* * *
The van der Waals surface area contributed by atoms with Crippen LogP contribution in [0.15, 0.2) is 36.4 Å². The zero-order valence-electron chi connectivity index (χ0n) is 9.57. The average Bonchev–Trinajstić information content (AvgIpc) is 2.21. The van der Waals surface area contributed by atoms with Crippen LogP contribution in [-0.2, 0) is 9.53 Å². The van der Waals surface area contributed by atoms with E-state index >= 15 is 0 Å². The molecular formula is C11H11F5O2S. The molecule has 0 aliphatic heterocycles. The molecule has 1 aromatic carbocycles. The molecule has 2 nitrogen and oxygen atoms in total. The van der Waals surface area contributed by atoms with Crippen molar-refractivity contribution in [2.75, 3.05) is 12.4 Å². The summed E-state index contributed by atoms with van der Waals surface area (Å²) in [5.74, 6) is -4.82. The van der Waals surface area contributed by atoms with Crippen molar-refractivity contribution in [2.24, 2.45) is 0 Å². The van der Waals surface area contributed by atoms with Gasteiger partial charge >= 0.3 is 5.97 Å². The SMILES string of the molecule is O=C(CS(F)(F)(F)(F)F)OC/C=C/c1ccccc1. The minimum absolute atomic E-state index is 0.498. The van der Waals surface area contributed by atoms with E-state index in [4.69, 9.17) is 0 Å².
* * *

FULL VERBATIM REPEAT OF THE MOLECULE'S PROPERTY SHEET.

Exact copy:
The van der Waals surface area contributed by atoms with Crippen LogP contribution in [0.15, 0.2) is 36.4 Å². The zero-order valence-electron chi connectivity index (χ0n) is 9.57. The average Bonchev–Trinajstić information content (AvgIpc) is 2.21. The van der Waals surface area contributed by atoms with Crippen LogP contribution in [-0.2, 0) is 9.53 Å². The van der Waals surface area contributed by atoms with E-state index >= 15 is 0 Å². The molecular formula is C11H11F5O2S. The molecule has 0 aliphatic heterocycles. The molecule has 1 aromatic carbocycles. The molecule has 2 nitrogen and oxygen atoms in total. The van der Waals surface area contributed by atoms with Crippen molar-refractivity contribution in [2.75, 3.05) is 12.4 Å². The summed E-state index contributed by atoms with van der Waals surface area (Å²) in [5.74, 6) is -4.82. The van der Waals surface area contributed by atoms with Crippen molar-refractivity contribution in [2.24, 2.45) is 0 Å². The van der Waals surface area contributed by atoms with Gasteiger partial charge >= 0.3 is 5.97 Å². The SMILES string of the molecule is O=C(CS(F)(F)(F)(F)F)OC/C=C/c1ccccc1. The minimum absolute atomic E-state index is 0.498. The van der Waals surface area contributed by atoms with E-state index in [4.69, 9.17) is 0 Å².